Florida Representatives Want Full Post-Mastectomy Medicare, Medicaid Coverage for Breast Cancer Patients

Two South Florida Democrats–U.S. Rep. Alcee Hastings and Debbie Wasserman Schultz–joined U.S. Rep. Jackie Walorski, R-Ind., to write Centers for Medicare and Medicaid Services (CMS) Administrator Seema Verma urging that CMS work with states and update its own National Coverage Determination (NCD) to more closely align Medicare and Medicaid coverage guidelines with the Women’s Health and Cancer Rights Act of 1998 (WHCRA) to ensure full coverage of post-mastectomy breast reconstruction procedures.  The representatives insisted nipple-areolar complex (NAC) tattooing is the necessary final stage of the post-mastectomy breast reconstruction procedure and should be covered for breast cancer patients who choose to undergo it.

Other members of the Florida delegation who signed on the letter to Verma include Democrat U.S. Reps. Kathy Castor, Val Demings, Debbie Mucarsel-Powell, Darren Soto and Frederica Wilson and Republican U.S. Rep. Vern Buchanan.

The letter was as follows:

As members of Congress, we are requesting the Centers for Medicare and Medicaid Services (CMS) review Medicare and Medicaid’s coverage of post-mastectomy breast reconstruction nipple-areolar tattooing. With surgical and clinical advancements in breast cancer reconstruction, the number of women pursuing breast reconstruction has trended upward. Post-mastectomy breast reconstruction is now universally recognized as a gold standard component of comprehensive breast cancer treatment. We want to work with you to ensure that patients covered by Medicare are able to access nipple-areolar tattooing.

Women that are interested in breast reconstruction usually have three options. Selection of an option is dependent on the extent of a patient’s disease, reconstructive goals, and quality of tissue available for reconstruction. The final stage of reconstruction is the nipple-areolar complex, fully restoring the breast to a natural, symmetric appearance that would otherwise be incomplete. This is achieved by a combination of tattooing with or without the addition of a surgical procedure to create a nipple. Tattooing alone is at times the only option for nipple-areolar reconstruction in patients that may have damaged tissue due to radiation therapy or simply want to avoid an additional surgical procedure.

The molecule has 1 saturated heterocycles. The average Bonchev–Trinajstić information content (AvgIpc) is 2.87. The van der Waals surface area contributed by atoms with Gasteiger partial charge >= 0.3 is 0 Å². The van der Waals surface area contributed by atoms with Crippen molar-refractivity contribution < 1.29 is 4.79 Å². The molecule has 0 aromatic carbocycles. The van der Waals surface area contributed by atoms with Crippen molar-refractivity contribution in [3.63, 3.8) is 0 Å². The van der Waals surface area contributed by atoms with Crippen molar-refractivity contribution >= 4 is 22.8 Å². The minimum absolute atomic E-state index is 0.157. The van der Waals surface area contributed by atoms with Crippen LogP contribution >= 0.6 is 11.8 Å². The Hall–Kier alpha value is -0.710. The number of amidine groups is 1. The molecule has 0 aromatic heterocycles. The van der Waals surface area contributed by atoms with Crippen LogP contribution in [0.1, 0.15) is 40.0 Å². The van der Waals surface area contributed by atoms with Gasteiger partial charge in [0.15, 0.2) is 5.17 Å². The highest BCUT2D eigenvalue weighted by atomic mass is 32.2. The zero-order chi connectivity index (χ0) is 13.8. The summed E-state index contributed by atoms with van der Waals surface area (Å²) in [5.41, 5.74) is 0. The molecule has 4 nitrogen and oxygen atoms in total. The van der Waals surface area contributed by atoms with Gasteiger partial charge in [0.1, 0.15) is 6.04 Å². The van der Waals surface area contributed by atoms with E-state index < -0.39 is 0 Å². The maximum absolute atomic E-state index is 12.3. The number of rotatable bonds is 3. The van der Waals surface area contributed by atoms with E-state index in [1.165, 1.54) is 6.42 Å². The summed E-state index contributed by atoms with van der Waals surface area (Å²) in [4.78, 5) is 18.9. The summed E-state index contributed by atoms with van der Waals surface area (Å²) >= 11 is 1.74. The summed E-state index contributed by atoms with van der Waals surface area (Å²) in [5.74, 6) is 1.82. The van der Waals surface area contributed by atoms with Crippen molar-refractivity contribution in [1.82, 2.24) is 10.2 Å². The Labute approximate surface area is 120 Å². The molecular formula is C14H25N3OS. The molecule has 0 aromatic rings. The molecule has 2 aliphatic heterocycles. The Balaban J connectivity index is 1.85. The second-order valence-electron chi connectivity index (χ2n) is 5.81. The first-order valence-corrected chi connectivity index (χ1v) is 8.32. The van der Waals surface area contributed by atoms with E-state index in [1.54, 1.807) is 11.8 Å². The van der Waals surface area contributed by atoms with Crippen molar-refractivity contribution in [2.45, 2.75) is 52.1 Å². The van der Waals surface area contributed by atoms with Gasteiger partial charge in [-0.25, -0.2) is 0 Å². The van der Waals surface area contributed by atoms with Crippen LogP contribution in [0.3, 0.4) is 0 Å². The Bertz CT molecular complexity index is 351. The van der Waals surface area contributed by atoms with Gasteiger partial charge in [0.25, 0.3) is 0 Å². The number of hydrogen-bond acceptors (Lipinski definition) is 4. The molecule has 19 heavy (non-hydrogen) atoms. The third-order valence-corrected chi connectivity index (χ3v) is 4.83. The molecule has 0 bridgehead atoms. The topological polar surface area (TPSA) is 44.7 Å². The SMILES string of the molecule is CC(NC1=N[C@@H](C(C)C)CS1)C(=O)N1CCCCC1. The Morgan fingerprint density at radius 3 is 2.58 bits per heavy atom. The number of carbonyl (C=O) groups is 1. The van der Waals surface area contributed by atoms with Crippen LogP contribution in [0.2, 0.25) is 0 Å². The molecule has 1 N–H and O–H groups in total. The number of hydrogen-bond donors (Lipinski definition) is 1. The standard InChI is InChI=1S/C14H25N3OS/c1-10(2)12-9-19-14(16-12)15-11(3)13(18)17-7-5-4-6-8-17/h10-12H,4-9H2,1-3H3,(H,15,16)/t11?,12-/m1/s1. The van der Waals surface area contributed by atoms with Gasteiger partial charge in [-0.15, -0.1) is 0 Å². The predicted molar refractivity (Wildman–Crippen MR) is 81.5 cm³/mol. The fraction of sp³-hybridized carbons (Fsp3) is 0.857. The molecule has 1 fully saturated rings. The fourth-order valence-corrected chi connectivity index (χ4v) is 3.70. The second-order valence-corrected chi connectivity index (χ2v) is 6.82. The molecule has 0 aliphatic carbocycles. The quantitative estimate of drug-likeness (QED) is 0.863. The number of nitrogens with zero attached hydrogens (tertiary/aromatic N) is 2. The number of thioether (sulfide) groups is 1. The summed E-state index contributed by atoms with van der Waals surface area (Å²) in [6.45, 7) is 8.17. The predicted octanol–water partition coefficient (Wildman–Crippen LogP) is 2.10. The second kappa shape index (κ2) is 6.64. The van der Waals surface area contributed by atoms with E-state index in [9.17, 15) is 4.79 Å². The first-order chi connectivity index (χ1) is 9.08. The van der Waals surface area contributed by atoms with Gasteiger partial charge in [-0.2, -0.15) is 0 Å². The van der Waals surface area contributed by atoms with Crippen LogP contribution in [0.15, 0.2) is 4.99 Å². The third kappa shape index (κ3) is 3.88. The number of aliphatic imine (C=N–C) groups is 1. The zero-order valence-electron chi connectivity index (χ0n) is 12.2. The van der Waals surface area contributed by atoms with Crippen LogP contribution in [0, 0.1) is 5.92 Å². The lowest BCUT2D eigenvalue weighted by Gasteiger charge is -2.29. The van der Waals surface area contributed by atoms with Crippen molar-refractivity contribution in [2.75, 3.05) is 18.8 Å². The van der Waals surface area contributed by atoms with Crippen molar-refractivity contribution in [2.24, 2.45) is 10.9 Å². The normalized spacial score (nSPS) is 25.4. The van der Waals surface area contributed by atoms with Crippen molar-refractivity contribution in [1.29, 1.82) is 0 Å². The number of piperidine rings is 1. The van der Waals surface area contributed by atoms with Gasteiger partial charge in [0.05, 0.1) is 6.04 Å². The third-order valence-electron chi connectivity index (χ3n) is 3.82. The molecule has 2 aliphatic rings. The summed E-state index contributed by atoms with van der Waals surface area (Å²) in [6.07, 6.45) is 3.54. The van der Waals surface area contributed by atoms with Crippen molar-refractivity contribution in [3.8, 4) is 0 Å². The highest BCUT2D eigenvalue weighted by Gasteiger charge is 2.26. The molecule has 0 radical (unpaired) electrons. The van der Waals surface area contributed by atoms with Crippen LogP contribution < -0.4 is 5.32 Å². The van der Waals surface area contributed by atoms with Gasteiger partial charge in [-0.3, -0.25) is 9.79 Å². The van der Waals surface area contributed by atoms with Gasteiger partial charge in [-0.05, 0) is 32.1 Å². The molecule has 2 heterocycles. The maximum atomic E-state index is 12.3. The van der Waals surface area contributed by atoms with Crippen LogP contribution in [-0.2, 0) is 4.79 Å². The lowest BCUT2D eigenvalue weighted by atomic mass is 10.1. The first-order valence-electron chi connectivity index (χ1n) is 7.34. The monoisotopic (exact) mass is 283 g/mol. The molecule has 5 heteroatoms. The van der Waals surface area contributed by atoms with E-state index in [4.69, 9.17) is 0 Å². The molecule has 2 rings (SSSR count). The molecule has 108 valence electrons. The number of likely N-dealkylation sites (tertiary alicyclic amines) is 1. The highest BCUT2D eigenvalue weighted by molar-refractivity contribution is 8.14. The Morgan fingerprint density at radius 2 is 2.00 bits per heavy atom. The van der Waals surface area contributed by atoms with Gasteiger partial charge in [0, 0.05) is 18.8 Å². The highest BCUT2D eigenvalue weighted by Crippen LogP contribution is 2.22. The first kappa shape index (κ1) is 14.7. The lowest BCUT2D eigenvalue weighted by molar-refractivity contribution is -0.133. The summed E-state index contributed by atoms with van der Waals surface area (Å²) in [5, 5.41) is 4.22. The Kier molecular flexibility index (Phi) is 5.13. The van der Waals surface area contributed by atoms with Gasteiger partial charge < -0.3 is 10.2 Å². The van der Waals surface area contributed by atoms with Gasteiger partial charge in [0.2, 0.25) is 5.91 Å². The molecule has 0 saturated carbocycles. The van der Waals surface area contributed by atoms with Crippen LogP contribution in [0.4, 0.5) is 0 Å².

Despite the fact that the Women’s Health and Cancer Rights Act of 1998 (WHCRA) provides protections to patients who choose to have breast reconstruction in connection with a mastectomy, there are significant grey areas in how to interpret the law especially related to nipple-areolar tattooing. Furthermore, language describing coverage details remains vague, and in some instances may be limited to procedures that are considered “medically necessary,” further blurring potential interpretations of the law concerning nipple-areolar tattooing. Not surprisingly, coverage varies widely across private insurance companies, Medicare, and Medicaid.

Currently, Medicare pays for breast reconstruction based on the requirement of the WHCRA, however, it is not legally required to follow the WHCRA. Since Medicare is not obligated to follow the WHCRA, coverage provided to patients can change at any time. What is meant by “medical necessity” is even more unclear for Medicare and there is no strict guidance as to what this term encompasses. In addition, Medicaid does not include the requirements of the WHCRA in its mandatory requirements.

In order to achieve consistency with Medicare and Medicaid, we strongly encourage CMS to update its Medicare Medical National Coverage Determination to ensure that breast reconstruction is inclusive of nipple-areolar tattooing for each patient that is medically eligible. Furthermore, to ensure this certainty for those patients covered under Medicaid, we urge CMS to work with states to adopt the WHCRA and clearly describe nipple-areolar tattooing as a medically necessary component of reconstruction following a mastectomy.

We request CMS consider updating Medicare’s coverage and Medical National Coverage Determination to include the following WHCRA and tattooing provisions related to breast reconstruction:

      • Reconstruction of the breast that was removed by mastectomy
      • Surgery and reconstruction of the other breast to make the breasts look symmetrical or balanced after mastectomy
      • Any external breast prostheses (breast forms that fit into your bra) that are needed before or during the reconstruction
      • Any physical complications at all stages of mastectomy, including lymphedema (fluid build-up in the arm and chest on the side of the surgery)
      • Tattooing of the nipple-areolar complex:
        • State nipple-areolar complex tattooing is medically necessary as part of breast reconstruction (CPT codes 11920, 11921, 11922);
        • Covered when performed by a physician or prescribed by a physician to a licensed tattoo artist.

 

 

 

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